Likewise, the motion of plates is used to discuss earthquakes and volcanoes in Chapters 9: Earthquakes and Chapter 10: Volcanoes, but it is not defined or explained until Chapter 11: Plate Tectonics. An earthquake activity (9-1 on pages 242-243s) begins by telling students that they have learned about plates already, even though plates are not taught until chapter 11 (p. 304s). The purpose of Activity 9-1 is to have students plot earthquake depths and then "hypothesize what is happening to the plates at the Earth's surface in the vicinity of the plotted earthquake foci." However, students will not understand the activity or the real phenomenon it represents, nor will they comprehend the connection between the depth of earthquakes and plate movement, because the necessary plate tectonic information is not taught until much later. Many other parts of chapters 9 and 10 involve the use and understanding of plate tectonics before students have had opportunities to learn about it (e.g., p. 243st, Go Further; p. 271st, Analyze and Apply, item 3; p. 272t, Reteaching; p. 272s, Figure 10-4; and p. 273st, Section Wrap-up, items 1 and 3, and Skill Builder).

The coherence of the Earth science ideas presented in this material is diminished further by extraneous topics that seem to have been inserted into chapters randomly. In Chapter 7: Erosional Forces, some activities in the Teacher Wraparound Edition bring in the topic of climate change (pp. 182-183t). Another activity has students research Bowen's reaction series and then write a report about why some magmas are hotter than others (p. 277t). This activity introduces a topic that is well beyond science literacy and may be difficult for middle grades students because it involves such complex ideas as chemical reactions, phase changes, and how the physical properties of mixtures differ from those of the individual components.

Overall, Glencoe Earth Science has a significant problem with presenting information in a logical sequence that will be comprehensible to students, allow them to make connections between concepts, and help them to understand how scientific ideas are developed. The frequent insertion of unrelated or conceptually difficult material into the flow of chapters is distracting and confusing to students. They may have difficulties connecting the considerable amount of highly detailed information provided with the overarching concepts stated in the key ideas.

Beyond Literacy

The chapters evaluated in terms of the key Earth science ideas include several topics that are beyond science literacy as defined in Benchmarks for Science Literacy (AAAS, 1993) and National Science Education Standards (NRC, 1996) and that often interrupt the presentation of the key Earth science ideas. In a few cases, more advanced ideas are presented. For example, the discussion of moving tectonic plates includes an explanation of magnetic evidence for moving plates (pp. 300-303s). This discussion is not likely to be comprehensible to students and interrupts the basic story of plate tectonics. A similar problem occurs regarding the discussion of the chemical composition of different types of lava (pp. 277-278s). But more often, the text explanations include so many details of Earth-changing processes that the key ideas are obscured. For example, Chapter 9: Earthquakes presents information about compression, tension, shear, faults, fault surface, normal faults, reverse faults, and transform or strike-slip faults (pp. 237-238s). Similarly, Chapter 7: Erosional Forces presents technical terms for glacial formations, such as "moraine," "till," "drumlin," "meltwater," "outwash plains," "arete," "horn," "cirque," "plucking," "striations," "esker," "erratic," and "kettle lakes" (pp. 182-185s). And, Chapter 10: Volcanoes emphasizes such terms as "intrusive igneous rocks," "batholiths," "volcanic neck," "laccolith," "fissure," "sill," "dike," "crater," "caldera," "vent," and "magma chamber" (pp. 283-286s), rather than how volcanoes contribute to the changing surface of the Earth. None of these details and technical terms are included in Benchmarks for Science Literacy or National Science Education Standards, and their inclusion in the student text may encourage teachers to emphasize vocabulary over the key Earth science ideas.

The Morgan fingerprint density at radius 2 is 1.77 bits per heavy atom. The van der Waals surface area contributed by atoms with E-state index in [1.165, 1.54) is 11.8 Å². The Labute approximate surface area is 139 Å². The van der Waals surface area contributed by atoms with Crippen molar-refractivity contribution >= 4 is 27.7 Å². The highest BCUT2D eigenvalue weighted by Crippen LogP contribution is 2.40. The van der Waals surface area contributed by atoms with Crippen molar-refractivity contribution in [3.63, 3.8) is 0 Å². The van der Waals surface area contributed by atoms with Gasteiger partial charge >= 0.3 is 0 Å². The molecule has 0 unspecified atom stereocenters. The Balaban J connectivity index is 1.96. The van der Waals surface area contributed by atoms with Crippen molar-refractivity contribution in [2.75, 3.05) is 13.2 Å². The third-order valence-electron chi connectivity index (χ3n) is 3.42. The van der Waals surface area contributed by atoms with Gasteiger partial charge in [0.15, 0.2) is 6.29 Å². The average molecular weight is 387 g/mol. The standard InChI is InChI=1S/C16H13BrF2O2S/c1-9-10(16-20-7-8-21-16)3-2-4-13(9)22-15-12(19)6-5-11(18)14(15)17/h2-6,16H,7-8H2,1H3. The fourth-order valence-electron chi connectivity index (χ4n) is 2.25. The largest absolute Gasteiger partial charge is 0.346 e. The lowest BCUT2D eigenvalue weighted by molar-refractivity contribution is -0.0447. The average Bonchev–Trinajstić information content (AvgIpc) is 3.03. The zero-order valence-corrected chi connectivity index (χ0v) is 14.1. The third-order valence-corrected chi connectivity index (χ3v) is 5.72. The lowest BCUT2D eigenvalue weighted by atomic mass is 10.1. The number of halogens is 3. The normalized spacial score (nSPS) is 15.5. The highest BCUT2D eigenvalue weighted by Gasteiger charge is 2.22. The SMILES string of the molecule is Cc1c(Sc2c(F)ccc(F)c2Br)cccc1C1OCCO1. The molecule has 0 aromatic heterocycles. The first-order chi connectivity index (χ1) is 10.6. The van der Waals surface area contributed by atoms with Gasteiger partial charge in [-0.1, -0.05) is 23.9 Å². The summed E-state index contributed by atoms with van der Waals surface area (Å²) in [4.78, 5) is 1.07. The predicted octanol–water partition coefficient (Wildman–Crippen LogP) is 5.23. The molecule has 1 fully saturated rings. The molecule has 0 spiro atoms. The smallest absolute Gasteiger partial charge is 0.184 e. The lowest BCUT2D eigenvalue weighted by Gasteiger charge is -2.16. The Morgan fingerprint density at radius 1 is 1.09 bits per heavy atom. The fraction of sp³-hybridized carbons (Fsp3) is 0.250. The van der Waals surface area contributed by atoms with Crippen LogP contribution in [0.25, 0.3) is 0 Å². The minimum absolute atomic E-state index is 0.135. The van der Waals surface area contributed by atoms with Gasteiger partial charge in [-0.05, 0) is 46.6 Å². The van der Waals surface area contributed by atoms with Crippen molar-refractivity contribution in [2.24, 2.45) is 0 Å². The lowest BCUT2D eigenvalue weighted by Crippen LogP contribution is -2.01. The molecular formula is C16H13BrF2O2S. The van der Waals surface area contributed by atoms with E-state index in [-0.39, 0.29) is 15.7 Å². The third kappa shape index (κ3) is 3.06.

The evaluation teams developed a summary assessment of the most common kinds of errors found in each of the three subject areas-physical science, Earth science, and life science. In this context, "errors" is taken to mean not only outright inaccuracies, but also those instances in which the material is very likely to lead to or support student misconceptions. Overall, inducement to misconstrue is the most serious problem of accuracy in the evaluated materials.

The evaluation teams' collective findings, presented below, should be taken as having general applicability to all of the evaluated materials, not complete and specific applicability in toto to any one of them.

Identified errors occur most frequently in drawings and other diagrams. They take the form of representations that are likely to either give rise to or reinforce misconceptions commonly held by students. Following are Earth science examples of the kinds of misleading illustrative materials of most concern to the evaluation teams:

  • Maps that do not show the accurate locations of earthquakes and volcanoes will prevent students from understanding the relationship between these events and plate boundaries. Likewise, diagrams and maps that do not include legends, and photographs that do not explain the size and scale of the object seen, are difficult for students to understand.

  • Diagrams that (a) depict plates moving away from one another, thus exposing the mantle, (b) show the mantle very close to the surface of the Earth, or (c) show plates as being a layer under the crust inaccurately represent the structure of the Earth and the motion of plates.

  • Diagrams that show the melting of subducted plates are incorrect. Subducting plates are known to cause melting in the mantle, and thus nearby volcanic activity, but the plates do not melt.